September 23, 2015

Heterodoxy, too, is scientific junk

Comment on Lars Syll on ‘What went wrong with economics?’

Blog-Reference and Blog-Reference

Science is defined by material and formal consistency. If a theory/model fails on one criterion it is scientifically worthless. With regard to formal consistency, there is no way around “... he who contradicts himself proves nothing” (Klant, 1988, p. 113). But formal consistency alone also proves nothing.

The actual state of economics is this: Orthodoxy has failed on both counts. Therefore, all hopes rest on Heterodoxy. The crucial question is, does Heterodoxy satisfy the indispensable methodological criteria? Let us have a look at profit theory.

The profit theories of Keynes, Kalecki, Minsky, Keen are different (Marx, Mises/Hayek, and others could be added). They cannot all be correct at the same time. As there is only one Law of the Lever, there can be only one objective Profit Law for the economy as a whole. This is not the case.

(i) Keynes: “His Collected Writings show that he wrestled to solve the Profit Puzzle up till the semi-final versions of his GT but in the end he gave up and discarded the draft chapter dealing with it.” (Tómasson and Bezemer, 2010, pp. 12-13, 16)

(ii) “Kalecki derived this relationship in an extremely concise, elegant and intuitive way. He starts by making simplifications which he later progressively eliminates. These assumptions are:
• Divide the whole economy into two groups: workers, who earn only wages and capitalists,    who earns only profits.
• Workers do not save.
• The economy is closed (there is no international trade) and there is no public sector.

With these assumptions Kalecki derives the following accounting identity:

 \textstyle  P+W=C_W+C_P+I  \,\

where P is the volume of gross profits (profits plus depreciation), W is the volume of total wages, Cp is capitalists consumption, Cw is workers consumption and I is the gross investment that has been made in the economy. Since we have supposed workers who do not save (that is, to say in the preceding equation), we can simplify the two terms and arrive at:

 \textstyle P=C_P+I

This is the famous profits equation, which says that profits are equal to the sum of investment and capitalist’s consumption.” (Wikipedia: Kalecki, 2015)

(iii) Minsky: “The simple equation 'profit equals investment' is the fundamental relation for a macroeconomics that aims to determine the behavior through time of a capitalist economy with a sophisticated, complex financial structure.” (2008, p. 161)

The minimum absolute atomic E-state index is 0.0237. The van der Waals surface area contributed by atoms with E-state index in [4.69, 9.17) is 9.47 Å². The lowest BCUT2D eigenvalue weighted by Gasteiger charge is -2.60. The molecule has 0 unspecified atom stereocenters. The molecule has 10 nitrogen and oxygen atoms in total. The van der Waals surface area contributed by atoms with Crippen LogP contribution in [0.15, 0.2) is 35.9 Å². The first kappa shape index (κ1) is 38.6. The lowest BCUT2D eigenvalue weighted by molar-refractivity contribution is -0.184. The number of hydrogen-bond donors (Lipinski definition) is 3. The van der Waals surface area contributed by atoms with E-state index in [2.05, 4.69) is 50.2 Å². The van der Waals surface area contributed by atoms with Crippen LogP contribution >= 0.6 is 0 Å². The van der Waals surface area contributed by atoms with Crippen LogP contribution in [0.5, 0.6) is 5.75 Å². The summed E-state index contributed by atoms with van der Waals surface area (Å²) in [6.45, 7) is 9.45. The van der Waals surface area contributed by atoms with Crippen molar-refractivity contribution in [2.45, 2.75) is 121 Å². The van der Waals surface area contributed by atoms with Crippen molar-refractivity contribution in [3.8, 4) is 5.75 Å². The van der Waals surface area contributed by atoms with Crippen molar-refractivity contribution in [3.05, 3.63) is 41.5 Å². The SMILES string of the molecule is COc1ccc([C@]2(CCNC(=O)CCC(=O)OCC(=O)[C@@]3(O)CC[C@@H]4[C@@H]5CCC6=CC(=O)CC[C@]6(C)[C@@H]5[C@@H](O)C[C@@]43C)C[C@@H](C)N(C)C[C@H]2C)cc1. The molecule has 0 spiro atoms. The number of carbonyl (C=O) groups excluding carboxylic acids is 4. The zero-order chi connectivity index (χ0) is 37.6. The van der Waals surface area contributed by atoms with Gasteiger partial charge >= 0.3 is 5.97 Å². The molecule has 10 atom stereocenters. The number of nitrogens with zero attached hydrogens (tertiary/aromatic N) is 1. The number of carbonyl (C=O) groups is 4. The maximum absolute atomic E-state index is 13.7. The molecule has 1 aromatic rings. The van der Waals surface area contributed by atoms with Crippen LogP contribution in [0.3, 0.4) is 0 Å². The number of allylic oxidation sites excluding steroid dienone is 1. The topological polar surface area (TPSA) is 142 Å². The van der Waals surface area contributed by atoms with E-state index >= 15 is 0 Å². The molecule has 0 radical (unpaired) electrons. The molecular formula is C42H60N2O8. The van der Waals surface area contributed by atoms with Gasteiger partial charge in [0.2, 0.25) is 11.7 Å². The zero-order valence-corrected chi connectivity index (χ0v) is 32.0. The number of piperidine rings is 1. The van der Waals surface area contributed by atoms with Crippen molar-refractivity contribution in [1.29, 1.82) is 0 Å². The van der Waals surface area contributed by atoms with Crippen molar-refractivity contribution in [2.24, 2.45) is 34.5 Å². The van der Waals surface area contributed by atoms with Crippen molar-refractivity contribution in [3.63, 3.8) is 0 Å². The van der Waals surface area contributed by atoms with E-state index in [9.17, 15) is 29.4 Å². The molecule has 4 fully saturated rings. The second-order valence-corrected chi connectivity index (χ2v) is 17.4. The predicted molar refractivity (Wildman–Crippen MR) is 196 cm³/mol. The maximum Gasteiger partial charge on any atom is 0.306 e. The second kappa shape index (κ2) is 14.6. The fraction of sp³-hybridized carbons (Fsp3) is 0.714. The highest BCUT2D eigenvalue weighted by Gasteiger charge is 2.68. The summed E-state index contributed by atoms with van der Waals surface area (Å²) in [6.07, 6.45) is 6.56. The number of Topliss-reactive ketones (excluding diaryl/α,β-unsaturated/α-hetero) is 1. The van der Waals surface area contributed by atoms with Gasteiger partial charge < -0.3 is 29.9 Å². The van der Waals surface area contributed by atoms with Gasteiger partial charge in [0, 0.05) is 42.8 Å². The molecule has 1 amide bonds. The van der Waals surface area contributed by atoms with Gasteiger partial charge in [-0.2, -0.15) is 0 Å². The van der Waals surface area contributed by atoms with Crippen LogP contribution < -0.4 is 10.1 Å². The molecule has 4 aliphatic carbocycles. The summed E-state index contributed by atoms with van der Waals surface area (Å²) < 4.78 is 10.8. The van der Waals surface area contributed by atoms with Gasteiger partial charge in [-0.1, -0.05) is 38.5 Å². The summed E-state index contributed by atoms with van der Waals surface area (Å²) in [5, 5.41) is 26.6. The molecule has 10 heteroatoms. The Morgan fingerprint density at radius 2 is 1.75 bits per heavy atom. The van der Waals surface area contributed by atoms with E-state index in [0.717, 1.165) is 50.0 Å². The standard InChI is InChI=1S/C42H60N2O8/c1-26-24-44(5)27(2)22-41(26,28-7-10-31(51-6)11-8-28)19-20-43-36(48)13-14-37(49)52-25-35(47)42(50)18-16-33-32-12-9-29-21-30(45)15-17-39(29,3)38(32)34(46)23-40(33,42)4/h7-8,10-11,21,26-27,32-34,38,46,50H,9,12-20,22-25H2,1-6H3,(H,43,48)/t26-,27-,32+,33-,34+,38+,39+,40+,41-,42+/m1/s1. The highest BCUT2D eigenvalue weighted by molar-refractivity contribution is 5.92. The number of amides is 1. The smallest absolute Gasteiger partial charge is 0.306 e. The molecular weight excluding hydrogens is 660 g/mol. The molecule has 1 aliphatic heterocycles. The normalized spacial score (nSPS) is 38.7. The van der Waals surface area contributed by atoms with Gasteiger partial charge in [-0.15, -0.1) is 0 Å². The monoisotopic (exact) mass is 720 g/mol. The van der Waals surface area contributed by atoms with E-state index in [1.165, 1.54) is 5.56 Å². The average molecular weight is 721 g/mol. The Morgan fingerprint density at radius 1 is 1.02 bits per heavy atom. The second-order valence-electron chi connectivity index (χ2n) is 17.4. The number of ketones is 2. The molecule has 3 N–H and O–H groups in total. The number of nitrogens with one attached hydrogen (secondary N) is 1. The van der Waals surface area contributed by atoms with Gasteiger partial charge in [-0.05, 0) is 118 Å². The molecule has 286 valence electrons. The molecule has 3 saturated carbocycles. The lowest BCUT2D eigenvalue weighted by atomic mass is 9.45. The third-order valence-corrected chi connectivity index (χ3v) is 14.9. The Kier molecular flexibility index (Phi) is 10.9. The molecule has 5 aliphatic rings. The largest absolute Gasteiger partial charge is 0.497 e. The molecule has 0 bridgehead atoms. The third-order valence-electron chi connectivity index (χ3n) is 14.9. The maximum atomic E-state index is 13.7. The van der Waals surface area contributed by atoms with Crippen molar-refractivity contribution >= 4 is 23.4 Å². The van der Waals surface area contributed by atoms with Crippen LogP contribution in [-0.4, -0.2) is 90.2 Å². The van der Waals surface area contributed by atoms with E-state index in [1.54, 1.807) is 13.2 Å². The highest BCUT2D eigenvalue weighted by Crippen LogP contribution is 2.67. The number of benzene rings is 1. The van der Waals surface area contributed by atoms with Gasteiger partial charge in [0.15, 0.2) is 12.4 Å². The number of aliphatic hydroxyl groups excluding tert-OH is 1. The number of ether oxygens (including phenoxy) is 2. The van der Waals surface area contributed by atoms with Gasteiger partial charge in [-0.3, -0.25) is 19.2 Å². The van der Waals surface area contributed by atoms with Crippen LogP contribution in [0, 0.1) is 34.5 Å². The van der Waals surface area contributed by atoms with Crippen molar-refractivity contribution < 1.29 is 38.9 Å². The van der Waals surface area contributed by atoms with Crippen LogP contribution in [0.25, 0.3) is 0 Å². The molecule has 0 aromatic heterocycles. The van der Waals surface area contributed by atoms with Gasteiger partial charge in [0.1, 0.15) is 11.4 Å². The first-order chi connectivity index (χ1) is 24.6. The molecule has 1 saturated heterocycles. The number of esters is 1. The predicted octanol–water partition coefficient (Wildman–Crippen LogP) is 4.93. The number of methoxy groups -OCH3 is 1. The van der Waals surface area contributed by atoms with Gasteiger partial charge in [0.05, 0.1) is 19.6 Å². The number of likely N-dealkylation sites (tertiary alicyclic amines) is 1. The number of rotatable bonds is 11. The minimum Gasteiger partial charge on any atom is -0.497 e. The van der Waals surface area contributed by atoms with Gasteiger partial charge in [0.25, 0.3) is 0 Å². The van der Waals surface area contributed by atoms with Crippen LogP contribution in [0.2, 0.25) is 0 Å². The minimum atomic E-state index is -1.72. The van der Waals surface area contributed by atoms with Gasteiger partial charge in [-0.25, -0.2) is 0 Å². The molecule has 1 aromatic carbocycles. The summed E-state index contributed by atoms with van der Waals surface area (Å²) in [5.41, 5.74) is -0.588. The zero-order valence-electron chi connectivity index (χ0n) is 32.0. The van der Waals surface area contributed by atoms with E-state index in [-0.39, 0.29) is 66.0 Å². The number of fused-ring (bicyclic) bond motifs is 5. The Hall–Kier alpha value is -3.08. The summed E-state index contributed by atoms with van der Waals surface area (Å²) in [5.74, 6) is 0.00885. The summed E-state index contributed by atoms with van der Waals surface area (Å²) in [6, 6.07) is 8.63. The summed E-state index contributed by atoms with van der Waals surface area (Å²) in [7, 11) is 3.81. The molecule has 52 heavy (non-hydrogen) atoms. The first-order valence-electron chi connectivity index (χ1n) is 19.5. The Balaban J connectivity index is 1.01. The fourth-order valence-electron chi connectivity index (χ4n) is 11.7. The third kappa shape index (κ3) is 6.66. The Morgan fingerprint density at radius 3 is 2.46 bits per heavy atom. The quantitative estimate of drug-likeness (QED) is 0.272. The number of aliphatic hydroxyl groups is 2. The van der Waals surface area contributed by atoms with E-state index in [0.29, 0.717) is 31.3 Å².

(iv) Keen: “Total income = Wages plus Profits” (2011, pp. 366, 146) and “... national income resolves itself into wages and profits” (2010, p. 12).

It is quite obvious that heterodox economists, like their orthodox counterparts, have no idea of what profit is (2014). Hence, they fail to capture the essence of the market economy. Because of this, economists have nothing to offer in the way of a scientifically founded advice.

“In order to tell the politicians and practitioners something about causes and best means, the economist needs the true theory or else he has not much more to offer than educated common sense or his personal opinion.” (Stigum, 1991, p. 30)

The true theory satisfies the criteria of material/formal consistency. All that Orthodoxy and Heterodoxy have currently to offer are contradicting opinions; neither came ever to grips with science, with profit and with the working of the economy we happen to live in.

Egmont Kakarot-Handtke

Kakarot-Handtke, E. (2014). The Profit Theory is False Since Adam Smith. What About the True Distribution Theory? SSRN Working Paper Series, 2511741: 1–23. URL
Kalecki, M. (2015). The Profit Equation. Wikipedia. URL
Keen, S. (2010). Solving the Paradox of Monetary Profits. Economics E-Journal, 4(2010-31). URL
Keen, S. (2011). Debunking Economics. London, New York, NY: Zed Books, rev. edition.
Klant, J. J. (1988). The Natural Order. In N. de Marchi (Ed.), The Popperian Legacy in Economics, pages 87–117. Cambridge: Cambridge University Press.
Minsky, H. P. (2008). Stabilizing an Unstable Economy. New York, NY, Chicago, IL, San Francisco, CA: McGraw Hill, 2nd edition.
Stigum, B. P. (1991). Toward a Formal Science of Economics: The Axiomatic Method in Economics and Econometrics. Cambridge, MA: MIT Press.
Tómasson, G., and Bezemer, D. J. (2010). What is the Source of Profit and Interest? A Classical Conundrum Reconsidered. MPRA Paper, 20557: 1–34. URL

Preceding post 'Economics is an abysmal failure of reason'.

Related 'PsySoc — the scourge of economics' and 'Economics: ‘a tale told by an idiot, full of sound and fury’?'

For details of the bigger picture see cross-references Profit in particular 'Keynesianism as ultimate profit machine' and cross-references Heterodoxy.